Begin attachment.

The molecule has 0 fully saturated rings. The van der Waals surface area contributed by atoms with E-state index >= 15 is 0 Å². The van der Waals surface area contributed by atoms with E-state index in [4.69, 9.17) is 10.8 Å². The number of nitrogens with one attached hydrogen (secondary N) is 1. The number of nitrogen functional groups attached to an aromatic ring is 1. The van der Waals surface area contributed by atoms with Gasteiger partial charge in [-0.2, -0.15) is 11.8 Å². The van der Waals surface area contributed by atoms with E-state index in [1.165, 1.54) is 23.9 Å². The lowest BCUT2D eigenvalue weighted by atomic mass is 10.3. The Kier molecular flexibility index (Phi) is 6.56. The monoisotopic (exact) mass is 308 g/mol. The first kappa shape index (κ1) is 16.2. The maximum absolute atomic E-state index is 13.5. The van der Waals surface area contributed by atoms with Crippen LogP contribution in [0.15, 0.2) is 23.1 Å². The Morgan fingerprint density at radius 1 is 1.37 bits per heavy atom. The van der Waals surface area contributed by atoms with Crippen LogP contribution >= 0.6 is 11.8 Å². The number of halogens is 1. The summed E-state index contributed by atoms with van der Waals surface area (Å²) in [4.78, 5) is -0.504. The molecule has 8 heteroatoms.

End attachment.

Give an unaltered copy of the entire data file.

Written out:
The molecule has 0 fully saturated rings. The van der Waals surface area contributed by atoms with E-state index >= 15 is 0 Å². The van der Waals surface area contributed by atoms with E-state index in [4.69, 9.17) is 10.8 Å². The number of nitrogens with one attached hydrogen (secondary N) is 1. The number of nitrogen functional groups attached to an aromatic ring is 1. The van der Waals surface area contributed by atoms with Gasteiger partial charge in [-0.2, -0.15) is 11.8 Å². The van der Waals surface area contributed by atoms with E-state index in [1.165, 1.54) is 23.9 Å². The lowest BCUT2D eigenvalue weighted by atomic mass is 10.3. The Kier molecular flexibility index (Phi) is 6.56. The monoisotopic (exact) mass is 308 g/mol. The first kappa shape index (κ1) is 16.2. The maximum absolute atomic E-state index is 13.5. The van der Waals surface area contributed by atoms with Crippen LogP contribution in [0.15, 0.2) is 23.1 Å². The Morgan fingerprint density at radius 1 is 1.37 bits per heavy atom. The van der Waals surface area contributed by atoms with Crippen LogP contribution >= 0.6 is 11.8 Å². The number of halogens is 1. The summed E-state index contributed by atoms with van der Waals surface area (Å²) in [4.78, 5) is -0.504. The molecule has 8 heteroatoms.